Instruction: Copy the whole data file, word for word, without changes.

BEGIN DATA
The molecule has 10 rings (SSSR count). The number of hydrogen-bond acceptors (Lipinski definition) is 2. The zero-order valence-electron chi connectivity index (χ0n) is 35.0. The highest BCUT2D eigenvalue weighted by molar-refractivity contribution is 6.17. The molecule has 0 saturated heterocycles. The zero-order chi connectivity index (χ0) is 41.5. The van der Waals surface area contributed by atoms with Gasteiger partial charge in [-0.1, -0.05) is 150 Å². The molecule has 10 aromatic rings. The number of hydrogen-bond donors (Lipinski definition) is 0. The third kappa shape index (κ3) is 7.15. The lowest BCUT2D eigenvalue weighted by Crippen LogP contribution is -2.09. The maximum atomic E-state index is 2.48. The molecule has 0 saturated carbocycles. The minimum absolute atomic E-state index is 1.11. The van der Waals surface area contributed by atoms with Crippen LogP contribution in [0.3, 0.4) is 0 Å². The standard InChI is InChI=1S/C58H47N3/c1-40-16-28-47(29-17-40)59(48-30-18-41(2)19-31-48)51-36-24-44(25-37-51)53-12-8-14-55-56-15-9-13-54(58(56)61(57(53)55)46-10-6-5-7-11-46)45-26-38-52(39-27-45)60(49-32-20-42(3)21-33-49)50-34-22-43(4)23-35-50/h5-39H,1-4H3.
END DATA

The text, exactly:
The molecule has 10 rings (SSSR count). The number of hydrogen-bond acceptors (Lipinski definition) is 2. The zero-order valence-electron chi connectivity index (χ0n) is 35.0. The highest BCUT2D eigenvalue weighted by molar-refractivity contribution is 6.17. The molecule has 0 saturated heterocycles. The zero-order chi connectivity index (χ0) is 41.5. The van der Waals surface area contributed by atoms with Gasteiger partial charge in [-0.1, -0.05) is 150 Å². The molecule has 10 aromatic rings. The number of hydrogen-bond donors (Lipinski definition) is 0. The third kappa shape index (κ3) is 7.15. The lowest BCUT2D eigenvalue weighted by Crippen LogP contribution is -2.09. The maximum atomic E-state index is 2.48. The molecule has 0 saturated carbocycles. The minimum absolute atomic E-state index is 1.11. The van der Waals surface area contributed by atoms with Crippen LogP contribution in [0.3, 0.4) is 0 Å². The standard InChI is InChI=1S/C58H47N3/c1-40-16-28-47(29-17-40)59(48-30-18-41(2)19-31-48)51-36-24-44(25-37-51)53-12-8-14-55-56-15-9-13-54(58(56)61(57(53)55)46-10-6-5-7-11-46)45-26-38-52(39-27-45)60(49-32-20-42(3)21-33-49)50-34-22-43(4)23-35-50/h5-39H,1-4H3.